The Pennsylvania State Transportation Commission (STC) serves as the Pennsylvania Department of Transportation’s (PennDOT) board of directors. The 15 member board evaluates the condition and performance of Pennsylvania’s transportation system and assesses the resources required to maintain, improve, and expand transportation facilities and services. State Law requires PennDOT to update Pennsylvania’s 12-Year Transportation Program (TYP) every two years for submission to the STC for adoption.
On May 6, 1970, Pennsylvania Act 120 was enacted. This legislation established PennDOT, the STC, and the Transportation Advisory Committee (TAC). This extremely important piece of legislation shifted the transportation focus from highways and bridges to the safe movement of people and goods using all forms of transportation. On May 6, 2020 the 50th anniversary of Act 120 was recognized as a significant milestone for PennDOT, the STC, and TAC!
I encourage you to learn more about our accomplishments,
current funding, and upcoming transportation projects near you.
Yassmin Gramian, P.E.
Secretary, PA Department of Transportation
Chairperson, State Transportation Commission
Pennsylvania took quick and decisive action in the spring of 2020 to slow the spread of the Coronavirus Disease 2019 (COVID-19) and protect all Pennsylvanians. Safe and reliable transportation remained just as important, if not more so, during the crisis. As such, it was extremely important to maintain essential services while enacting procedures to limit the spread of the virus. PennDOT temporarily halted all construction projects until plans for worker safety could be developed and implemented.
PennDOT also closed Driver License Centers and extended the expiration date for certain driver’s licenses, vehicle registrations, and safety and emissions inspections. Despite having never teleworked, many PennDOT employees quickly shifted to working from home when the offices closed. This included the unprecedented shift of the regional Traffic Management Centers that oversee the daily operations of Pennsylvania’s highways to remote locations.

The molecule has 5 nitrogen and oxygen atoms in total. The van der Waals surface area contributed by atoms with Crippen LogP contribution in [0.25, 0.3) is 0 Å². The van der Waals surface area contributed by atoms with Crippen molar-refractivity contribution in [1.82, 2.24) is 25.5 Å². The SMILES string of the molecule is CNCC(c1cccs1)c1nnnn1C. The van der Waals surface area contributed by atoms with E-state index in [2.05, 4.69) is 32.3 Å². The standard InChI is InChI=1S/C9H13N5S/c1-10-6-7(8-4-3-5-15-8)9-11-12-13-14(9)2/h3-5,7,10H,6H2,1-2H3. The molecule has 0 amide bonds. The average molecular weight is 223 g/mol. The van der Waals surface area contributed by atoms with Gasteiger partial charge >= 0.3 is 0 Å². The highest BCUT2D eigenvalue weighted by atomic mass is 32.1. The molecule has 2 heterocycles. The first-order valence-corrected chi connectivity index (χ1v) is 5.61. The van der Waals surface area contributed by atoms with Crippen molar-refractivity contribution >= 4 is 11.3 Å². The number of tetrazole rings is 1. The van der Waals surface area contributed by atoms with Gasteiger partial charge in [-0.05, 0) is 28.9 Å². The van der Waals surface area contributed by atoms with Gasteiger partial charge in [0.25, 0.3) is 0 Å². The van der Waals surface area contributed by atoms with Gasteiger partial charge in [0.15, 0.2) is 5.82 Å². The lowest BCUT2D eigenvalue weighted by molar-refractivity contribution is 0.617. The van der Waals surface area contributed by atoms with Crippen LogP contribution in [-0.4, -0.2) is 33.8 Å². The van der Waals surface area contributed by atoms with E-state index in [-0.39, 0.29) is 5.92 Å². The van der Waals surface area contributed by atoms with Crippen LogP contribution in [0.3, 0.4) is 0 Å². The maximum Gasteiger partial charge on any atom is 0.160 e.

Transportation projects listed in the TYP use a combination of federal, state, and local funding. The available amounts over the twelve years reflect anticipated financial investments based upon legislation, actual and anticipated budgets, and historical trends.
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Authorization legislation determines the amount and category of federal money distributed to states. The end of the most recent legislation, Fixing America’s Surface Transportation (FAST) Act on September 30, 2020 causes uncertainty for the amount of expected federal funding for highways, bridges, and public transit throughout the TYP. The potential bankruptcy of the Federal Highway Trust Fund (HTF) and the lingering effects of the COVID-19 pandemic on the economy only increase the uncertainty; however, the 2021 TYP assumes federal funding levels will remain flat, at 2020 levels, throughout the twelve years.
The Federal Highway Trust Fund (HTF) is composed of taxes paid at the fuel pump (18.4 cents per gallon on gasoline and 24.4 cents per gallon of diesel fuel) and other excise taxes. The money in the HTF is used for roadway, bridge, and public transit projects. For many years, the tax money coming into the fund has been less than what is allowed to be spent. As a result, Congress must occasionally refill the HTF through other sources of money.
The annual state budget process determines the funding amounts available for projects on the TYP through allocations from several monetary sources:
Overall funding at the state level is also uncertain throughout the TYP due to declining revenue from reduced gas tax receipts, inflationary pressures, and impacts of the COVID-19 pandemic.
Local municipalities, private entities, toll authorities, and transit operators also provide funds that are accounted for in the TYP. These funds are most often included when a match is required for state or federal funds.